The truth is that most of us put stuff off. Having a clear “end date” for when your metaphorical doors close works really well because it creates a genuine sense of urgency.
On very few occasions, I have extended the deadline for someone. I remember one launch where a woman contacted me desperate to join, I think there was an hour or so before the cart closed, but she said that there was an emergency involving her child and that she wouldn’t be able to join until later that evening. Would that be all right?
My answer was: Of course!
There have also been other times where people have contacted me desperate to join once the doors have closed, but the truth is? It feels kind of shitty to do that. Because I’d hate to go back on my word to my audience.
Bottom line is that I stay strong with boundaries around when the cart closes, and I recommend you do too.
Fourth: People will unsubscribe from your newsletter subscriber list during launches, and that’s totally OK.
I’m sure that your work helps people. I’m sure that you’re not a sleazy salesperson who doesn’t care about the people she works with. So don’t let those unsubscribes get under your skin.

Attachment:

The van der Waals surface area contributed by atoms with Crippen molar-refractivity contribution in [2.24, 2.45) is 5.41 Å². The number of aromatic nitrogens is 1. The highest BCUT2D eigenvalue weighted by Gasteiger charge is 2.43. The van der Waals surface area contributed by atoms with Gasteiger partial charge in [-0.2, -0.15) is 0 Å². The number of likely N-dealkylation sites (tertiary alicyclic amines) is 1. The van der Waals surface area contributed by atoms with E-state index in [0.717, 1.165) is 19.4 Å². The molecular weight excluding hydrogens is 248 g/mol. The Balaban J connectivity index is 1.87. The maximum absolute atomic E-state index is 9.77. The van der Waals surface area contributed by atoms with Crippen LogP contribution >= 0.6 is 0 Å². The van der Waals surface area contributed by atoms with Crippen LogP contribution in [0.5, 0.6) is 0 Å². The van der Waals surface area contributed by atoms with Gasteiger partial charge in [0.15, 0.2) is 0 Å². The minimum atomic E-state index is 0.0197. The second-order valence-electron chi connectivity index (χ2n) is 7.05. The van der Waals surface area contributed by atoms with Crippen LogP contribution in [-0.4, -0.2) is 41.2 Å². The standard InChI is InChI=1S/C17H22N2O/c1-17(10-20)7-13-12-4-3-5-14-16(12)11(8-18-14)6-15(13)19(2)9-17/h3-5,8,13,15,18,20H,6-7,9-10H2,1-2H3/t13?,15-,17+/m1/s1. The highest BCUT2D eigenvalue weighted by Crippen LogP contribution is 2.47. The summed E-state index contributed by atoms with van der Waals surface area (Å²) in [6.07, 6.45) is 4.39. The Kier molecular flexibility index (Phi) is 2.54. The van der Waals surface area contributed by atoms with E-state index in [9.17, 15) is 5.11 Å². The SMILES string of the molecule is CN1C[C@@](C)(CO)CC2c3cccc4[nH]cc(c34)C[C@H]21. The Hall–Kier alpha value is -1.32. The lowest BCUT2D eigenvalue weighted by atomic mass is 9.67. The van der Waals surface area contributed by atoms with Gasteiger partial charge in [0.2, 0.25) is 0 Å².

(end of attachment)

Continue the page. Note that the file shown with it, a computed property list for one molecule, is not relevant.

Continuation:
People unsubscribe, that’s life. And the truth is, it’s always more about where they are at than your launch. It’s all good. It used to worry me when I was getting started, but these days, I just wish anyone who unsubscribes well. I know that more of my ideal clients and community will take their place if what I’m offering isn’t right for them right now.
Oh — and I should add to this: Without fail, I will always get a couple of emails from people who are outraged that I am actually selling something. How dare I, right?
All that means is that I’m not the mentor for them. That’s okay, and the emails I get from people thanking me for the incredible free resources that I share as part of any launch always outweigh the angry snotty emails that I get anyway.
Fifth: Get help.
No, not counselling. (But hey, a little emotional support during a launch never hurts!)
But really — get professional support so you have backup for your launch.
I’ve done launches all by myself and I’ve done launches with help, and the ones where I have backup are always better not just financially, but also sanity wise as well.
Even if you have a really limited budget and you can only afford a few hours of help, getting someone to take care of whatever feels like the biggest pain in your ass can work wonders. Whether it’s responding to questions or keeping track of the plan, or having a developer integrate all the different tech platforms involved in your launch, get the support around your weaker areas.
(Thank goodness for my project manager Sarah, who’s a wizard at keeping me accountable to the plan, and taking care of the technical bits I need help with! She’s the best!)